Tuesday, February 10, 2009

Great Moments in Aviation, Part V

Meanwhile, across the English Channel, big things were also happening in England at the end of the 18th Century. The next important development in flight involves a man who is the most important figure in aviation that you've probably never heard of: Sir George Cayley.

Cayley was probably the first figure in aviation history to go about it in a scientific, systematic way. He spent a lot of time in the early 19th Century testing different wing shapes, finding out which ones worked best. He tested different configurations of wing and tail. His experiments led him to develop an efficient cambered airfoil, and he also discovered the beneficial effects of dihedral on a glider's stability. He set all of this out in his three-part treatise "On Aerial Navigation", published between 1809 and 1810. But, most importantly, in 1799 he etched this drawing onto a silver disc, preserved in the Science Museum of London:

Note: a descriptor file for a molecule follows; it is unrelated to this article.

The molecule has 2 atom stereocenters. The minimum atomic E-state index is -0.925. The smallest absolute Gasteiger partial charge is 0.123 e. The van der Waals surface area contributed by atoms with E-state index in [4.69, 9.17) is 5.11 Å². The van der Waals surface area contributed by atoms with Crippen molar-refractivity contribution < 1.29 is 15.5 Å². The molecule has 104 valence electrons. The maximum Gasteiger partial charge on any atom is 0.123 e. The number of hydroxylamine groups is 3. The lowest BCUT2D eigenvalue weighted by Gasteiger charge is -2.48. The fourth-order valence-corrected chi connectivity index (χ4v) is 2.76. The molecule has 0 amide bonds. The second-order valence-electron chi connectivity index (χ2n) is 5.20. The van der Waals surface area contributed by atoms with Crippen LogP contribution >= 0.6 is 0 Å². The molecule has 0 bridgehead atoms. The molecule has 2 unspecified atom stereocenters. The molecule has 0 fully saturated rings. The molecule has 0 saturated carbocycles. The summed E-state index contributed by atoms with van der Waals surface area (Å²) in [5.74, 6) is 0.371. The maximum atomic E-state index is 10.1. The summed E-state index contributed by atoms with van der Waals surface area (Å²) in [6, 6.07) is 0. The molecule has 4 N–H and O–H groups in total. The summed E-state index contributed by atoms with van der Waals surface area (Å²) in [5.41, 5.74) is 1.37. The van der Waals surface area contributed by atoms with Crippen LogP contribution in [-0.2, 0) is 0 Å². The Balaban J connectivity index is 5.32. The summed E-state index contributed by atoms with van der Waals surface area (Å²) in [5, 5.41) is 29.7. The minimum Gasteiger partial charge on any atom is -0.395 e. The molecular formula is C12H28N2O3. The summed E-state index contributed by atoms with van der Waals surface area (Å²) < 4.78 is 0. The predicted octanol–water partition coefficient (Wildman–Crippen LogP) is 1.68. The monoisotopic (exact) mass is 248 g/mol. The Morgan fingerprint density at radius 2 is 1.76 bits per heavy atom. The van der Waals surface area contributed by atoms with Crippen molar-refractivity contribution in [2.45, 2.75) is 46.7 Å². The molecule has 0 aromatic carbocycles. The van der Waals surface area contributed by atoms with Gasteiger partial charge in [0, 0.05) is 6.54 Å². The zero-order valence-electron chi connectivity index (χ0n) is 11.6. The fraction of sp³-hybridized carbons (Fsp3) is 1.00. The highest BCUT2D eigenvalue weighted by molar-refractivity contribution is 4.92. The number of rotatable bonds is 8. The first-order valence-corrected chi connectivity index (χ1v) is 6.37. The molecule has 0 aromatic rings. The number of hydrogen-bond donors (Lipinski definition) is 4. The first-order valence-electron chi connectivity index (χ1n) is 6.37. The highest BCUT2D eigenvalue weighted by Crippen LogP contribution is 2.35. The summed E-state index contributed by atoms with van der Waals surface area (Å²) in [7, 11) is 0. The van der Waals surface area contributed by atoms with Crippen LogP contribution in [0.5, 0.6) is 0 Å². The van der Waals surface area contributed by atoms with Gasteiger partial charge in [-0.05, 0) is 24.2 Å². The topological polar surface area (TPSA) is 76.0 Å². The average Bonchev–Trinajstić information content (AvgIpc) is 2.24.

The important thing about this image is that here, Cayley clearly separates the functions of lift, propulsion, and control. Prior flying machines attempted to do all with a flexible bird-like wing. This is the key conceptual breakthrough that eventually made powered flight feasible. Propulsion was a problem that Cayley never did solve, though. Although he experimented with gunpowder-fired internal combustion engines, they simply did not provide enough power-to-weight to make a flier work. He then turned his attention exclusively to gliders.

His diligent research paid off, though not quickly. He did not build a full-size man-carrying glider until 1853. But in 1853, man finally experienced gliding flight. It was a short flight, close to the ground, and nothing like soaring with the birds. Not yet. But a gigantic step had been taken.

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